STEVE MCQUEEN'S HOLLYWOOD TURNSept. 16, 2011
Just a few years ago, artist Steve McQueen was showing experimental 16mm films at Marian Goodman Gallery -- one where he continuously poked actress Charlotte Rampling’s eye, another of black men wrestling while McQueen tweaked his own nipples. Now, the widely acclaimed artist, who has won the Turner Prize and represented Britain in the Venice Biennale two years ago, seems to be leaving his more avant-garde roots behind in favor of Hollywood: he has just sold rights to the feature-length drama Shame, which he directed and co-wrote with Abi Morgan, to Fox Searchlight Pictures.
But that’s not to call McQueen a sell-out. In the new NC-17-rated film, the artist seems to be exploring his long-running artistic interests in the carnal excesses of the western world. Michael Fassbender plays an emotionally barren sex addict and Carey Mulligan is his disconnected sister. Shame, which premiered at the Toronto International Film Festival, currently stands as the highest-rated entry by critics.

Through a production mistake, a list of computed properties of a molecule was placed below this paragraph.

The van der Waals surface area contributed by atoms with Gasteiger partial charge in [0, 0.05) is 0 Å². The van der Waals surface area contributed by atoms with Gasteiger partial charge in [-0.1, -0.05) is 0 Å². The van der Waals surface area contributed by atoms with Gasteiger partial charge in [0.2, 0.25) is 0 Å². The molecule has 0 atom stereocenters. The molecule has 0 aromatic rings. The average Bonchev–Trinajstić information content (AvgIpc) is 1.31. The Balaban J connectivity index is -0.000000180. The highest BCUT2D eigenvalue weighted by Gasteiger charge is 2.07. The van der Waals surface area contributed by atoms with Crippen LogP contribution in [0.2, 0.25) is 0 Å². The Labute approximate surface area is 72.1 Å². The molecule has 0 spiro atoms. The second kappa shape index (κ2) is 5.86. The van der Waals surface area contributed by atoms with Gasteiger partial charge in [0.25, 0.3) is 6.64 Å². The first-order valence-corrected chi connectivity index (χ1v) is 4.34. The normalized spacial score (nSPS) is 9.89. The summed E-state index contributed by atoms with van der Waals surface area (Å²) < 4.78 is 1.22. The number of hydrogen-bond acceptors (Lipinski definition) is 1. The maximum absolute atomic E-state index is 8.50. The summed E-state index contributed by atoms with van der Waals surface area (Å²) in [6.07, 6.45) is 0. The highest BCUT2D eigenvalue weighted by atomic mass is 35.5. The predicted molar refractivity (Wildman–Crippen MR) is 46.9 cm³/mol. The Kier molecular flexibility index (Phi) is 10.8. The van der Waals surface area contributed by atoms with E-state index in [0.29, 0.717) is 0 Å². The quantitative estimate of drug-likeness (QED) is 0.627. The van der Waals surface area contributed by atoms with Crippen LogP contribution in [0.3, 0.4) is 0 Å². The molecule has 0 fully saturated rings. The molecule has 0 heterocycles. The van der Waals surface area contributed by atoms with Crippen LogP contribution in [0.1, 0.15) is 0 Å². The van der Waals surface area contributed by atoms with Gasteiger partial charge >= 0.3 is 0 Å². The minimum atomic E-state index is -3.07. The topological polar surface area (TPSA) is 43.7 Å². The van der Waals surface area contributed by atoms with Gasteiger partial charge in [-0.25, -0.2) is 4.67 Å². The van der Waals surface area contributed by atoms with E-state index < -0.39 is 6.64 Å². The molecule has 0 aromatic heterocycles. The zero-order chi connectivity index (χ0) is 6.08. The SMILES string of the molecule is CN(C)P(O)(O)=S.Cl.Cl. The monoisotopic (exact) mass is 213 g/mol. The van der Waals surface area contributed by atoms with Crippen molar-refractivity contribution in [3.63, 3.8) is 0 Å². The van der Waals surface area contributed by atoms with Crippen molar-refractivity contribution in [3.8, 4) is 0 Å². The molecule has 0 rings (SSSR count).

McQueen’s previous movie, 2008’s Hunger, a hard-hitting chronicle of activist Bobby Sand’s fatal hunger strike in a northern Irish prison, was a little tough even for the art houses. But it won McQueen the top new director prize at Cannes.
Shame is expected to come out later this year.